Ever heard that piece of keeping it simple advice: never use a $10 word where a 2-cent one will do? Well, forget all that. At least when it comes to talking to your kids. Those $10 words? They’re like an investment in your kids’ education — one that will pay off earlier than you may think.
A new study in the journal Child Development found that the richness of vocabulary during the preschool years predicted Kindergarten vocabulary, which correlated with fourth-grade reading.
Author of the study, David Dickinson, professor of education at Vanderbilt University, examined transcripts of recordings from several preschool classrooms which served low-income children. The teachers in these classrooms were also interviewed and their classrooms were observed for their support of language and literacy.
The sample was small, but Dickinson found strong evidence for a connection between the richness of vocabulary in early school experiences and literacy skills, such as reading and comprehension, just a few years down the road. And, yes, that vocabulary often came from books and group activities — planned efforts. But what’s particularly interesting is that some of the best results were simply from informal interaction between teacher and child.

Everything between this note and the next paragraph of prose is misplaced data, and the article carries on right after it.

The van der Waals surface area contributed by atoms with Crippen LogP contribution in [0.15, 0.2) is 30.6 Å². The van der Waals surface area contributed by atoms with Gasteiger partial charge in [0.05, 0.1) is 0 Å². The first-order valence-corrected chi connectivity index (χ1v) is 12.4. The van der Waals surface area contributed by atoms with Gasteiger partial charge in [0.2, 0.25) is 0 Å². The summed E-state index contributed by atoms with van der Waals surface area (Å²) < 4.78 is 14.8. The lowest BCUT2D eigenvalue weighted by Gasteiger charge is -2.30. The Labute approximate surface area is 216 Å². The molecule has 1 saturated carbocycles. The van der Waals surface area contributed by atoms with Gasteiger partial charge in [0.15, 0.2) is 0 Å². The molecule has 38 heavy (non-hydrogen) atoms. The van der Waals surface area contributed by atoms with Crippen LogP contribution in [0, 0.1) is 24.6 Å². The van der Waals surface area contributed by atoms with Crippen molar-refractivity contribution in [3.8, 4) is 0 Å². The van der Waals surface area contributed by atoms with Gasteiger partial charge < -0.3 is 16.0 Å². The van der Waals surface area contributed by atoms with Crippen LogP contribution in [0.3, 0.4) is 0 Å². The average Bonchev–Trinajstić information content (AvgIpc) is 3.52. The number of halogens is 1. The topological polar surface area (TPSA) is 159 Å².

From Futurity, which reported on the study:
“While raising the level of interaction in group activities is important, some of my stronger results in this study are seen from informal interactions between teacher and child, showing the importance of elevated language during times such as play and lunch,” [Dickinson] says.
This is an important observation, since preschools are increasingly becoming academic — where reading and early math skills are replacing play, exploration and stories in an effort to get kids ready for Kindergarten, which itself has become a year of academic skills acquisition.
Learning ABCs at age 3 might feel like an awesome accomplishment, but looks like using the term “awesome accomplishment” during the late-toddler stage might actually mean something in the long run.
Kids are only as smart as you’ll let them be.
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Source: Babble – http://goo.gl/ckRjp